Try this. Take verse 5, and substitute your name for “…the one who believes that Jesus is the Son of God?” That would be you, right? Yes, of course. For me, then, this verse would read “Who is it that [spiritually] conquers the [non-believers of this] world but Don Silsbe?” What would yours sound like? We all have this power to spread the Good News of Jesus to those around us, with the help of the Holy Spirit. Let’s get crackin’—we’ve got work to do!
This is a continuation of last week’s Gospel reading. Both of these are part of Jesus’ final discourse to his disciples at the Last Supper.
- Jesus says that he loves us, just as the Father loves him. He asks us to “abide” in this love. You may recall the twisted wires example from last week’s reading. Abide refers to an intimate, nourishing relationship with Jesus, like a branch is to the vine’s main trunk. (v. 9)
- Next, Jesus says that the way we abide in him is by keeping his commandments, “the same way I kept my Father’s commandments.” At this point, I want to raise my hand and ask—“But Jesus, you healed on the Sabbath, you spoke to foreign women of questionable reputation, and you even touched lepers. How can you say you kept your Father’s commandments?” I’ll answer that in the takeaway below. (v. 10)
- OK, he actually answers it in the next breath. His commandment is to love one another. (v. 12)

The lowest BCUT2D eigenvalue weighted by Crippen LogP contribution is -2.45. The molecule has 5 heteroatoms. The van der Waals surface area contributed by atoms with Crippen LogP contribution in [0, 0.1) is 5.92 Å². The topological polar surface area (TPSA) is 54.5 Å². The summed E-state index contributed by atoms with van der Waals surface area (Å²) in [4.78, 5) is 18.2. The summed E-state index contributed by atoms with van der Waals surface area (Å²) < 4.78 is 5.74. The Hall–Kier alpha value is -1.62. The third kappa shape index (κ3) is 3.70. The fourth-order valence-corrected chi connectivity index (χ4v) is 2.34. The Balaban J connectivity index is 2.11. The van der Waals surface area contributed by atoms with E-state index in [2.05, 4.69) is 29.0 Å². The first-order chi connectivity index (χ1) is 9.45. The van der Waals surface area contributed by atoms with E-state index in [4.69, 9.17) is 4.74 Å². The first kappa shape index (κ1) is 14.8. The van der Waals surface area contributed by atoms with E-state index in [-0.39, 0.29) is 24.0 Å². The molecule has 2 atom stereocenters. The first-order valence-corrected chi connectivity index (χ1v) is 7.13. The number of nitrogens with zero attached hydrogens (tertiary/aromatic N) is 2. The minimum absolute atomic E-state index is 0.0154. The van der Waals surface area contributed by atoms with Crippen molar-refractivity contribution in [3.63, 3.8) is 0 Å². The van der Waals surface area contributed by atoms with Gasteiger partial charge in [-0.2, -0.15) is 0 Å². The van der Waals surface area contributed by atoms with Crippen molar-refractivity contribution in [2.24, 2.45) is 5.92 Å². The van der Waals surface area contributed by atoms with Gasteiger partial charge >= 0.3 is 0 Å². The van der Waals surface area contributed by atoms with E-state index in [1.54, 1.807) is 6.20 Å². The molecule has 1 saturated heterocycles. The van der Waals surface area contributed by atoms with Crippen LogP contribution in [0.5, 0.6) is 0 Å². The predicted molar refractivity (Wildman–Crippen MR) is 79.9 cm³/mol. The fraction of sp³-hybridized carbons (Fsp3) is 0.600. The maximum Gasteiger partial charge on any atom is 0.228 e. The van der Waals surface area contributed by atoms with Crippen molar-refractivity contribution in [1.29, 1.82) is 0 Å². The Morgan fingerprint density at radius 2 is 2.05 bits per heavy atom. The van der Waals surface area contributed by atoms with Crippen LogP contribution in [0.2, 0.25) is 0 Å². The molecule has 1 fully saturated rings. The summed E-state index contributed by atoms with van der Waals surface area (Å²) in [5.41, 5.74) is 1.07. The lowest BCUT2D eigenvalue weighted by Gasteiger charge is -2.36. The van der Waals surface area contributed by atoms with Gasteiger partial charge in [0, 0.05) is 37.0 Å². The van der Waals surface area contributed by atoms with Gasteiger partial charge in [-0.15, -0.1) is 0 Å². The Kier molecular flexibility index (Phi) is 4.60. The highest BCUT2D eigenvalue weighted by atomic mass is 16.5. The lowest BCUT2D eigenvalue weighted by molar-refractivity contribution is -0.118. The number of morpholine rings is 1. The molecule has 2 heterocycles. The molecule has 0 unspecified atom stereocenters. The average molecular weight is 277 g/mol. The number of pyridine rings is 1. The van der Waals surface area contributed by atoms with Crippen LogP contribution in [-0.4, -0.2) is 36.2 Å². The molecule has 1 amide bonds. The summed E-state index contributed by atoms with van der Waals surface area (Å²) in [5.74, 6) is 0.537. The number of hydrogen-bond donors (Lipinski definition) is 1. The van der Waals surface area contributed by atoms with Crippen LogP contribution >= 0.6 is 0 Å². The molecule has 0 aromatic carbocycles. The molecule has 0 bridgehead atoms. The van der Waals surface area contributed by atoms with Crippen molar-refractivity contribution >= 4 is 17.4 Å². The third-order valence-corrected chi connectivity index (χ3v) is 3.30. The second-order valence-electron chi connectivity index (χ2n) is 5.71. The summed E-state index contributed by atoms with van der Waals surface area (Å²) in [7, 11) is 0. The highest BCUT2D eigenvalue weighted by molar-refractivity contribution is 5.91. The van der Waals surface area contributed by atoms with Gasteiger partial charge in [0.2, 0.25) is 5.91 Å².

- Jesus now calls all of us his friends, not his disciples or servants. He is willing to lay down his life for us, and we should do the same. We are therefore all friends with our Lord. (vv. 13-15)
- Look at what he says next. “I chose you, you did not choose me.” This doesn’t mean just the 12 apostles, but us as well. Remember the takeaway from today’s first lesson? God chooses us first, and we accept. (v. 16)
- Here comes the conclusion and our marching orders—love one another. (v. 17)
Jesus makes the statement that he has kept his Father’s commandments. I believe that if a Pharisee were present, he would take exception to this, because of all the Laws of Moses that Jesus openly broke. But what the Pharisee would not have recognized is what I call “Rule Number One”. It is given to us in Matthew 22:34-40.
34 When the Pharisees heard that he had silenced the Sadducees, they gathered together, 35 and one of them, a lawyer, asked him a question to test him. 36 “Teacher, which commandment in the law is the greatest?” 37 He said to him, “‘You shall love the Lord your God with all your heart, and with all your soul, and with all your mind.’ 38 This is the greatest and first commandment. 39 And a second is like it: ‘You shall love your neighbor as yourself.’ 40 On these two commandments hang all the law and the prophets.”
So, when it comes to the laws regarding working on the Sabbath, or a touching a leper, or discussing religion with a shady foreign woman, they all take second place to the Law of Love. All the Laws of Moses, including the 10 commandments (one of which Jesus broke) were all written within the context of the Law of Love. We must love God and love one another; everything else then just falls into place. Everything else is secondary.
FOOD FOR THOUGHT
By showing God’s love to everyone around us, we not only please God, but we experience complete joy. (vv. 10-11) This is the fruit that we are to bear; the fruit that will last. (v. 16b)
How can you show God’s love to those around you?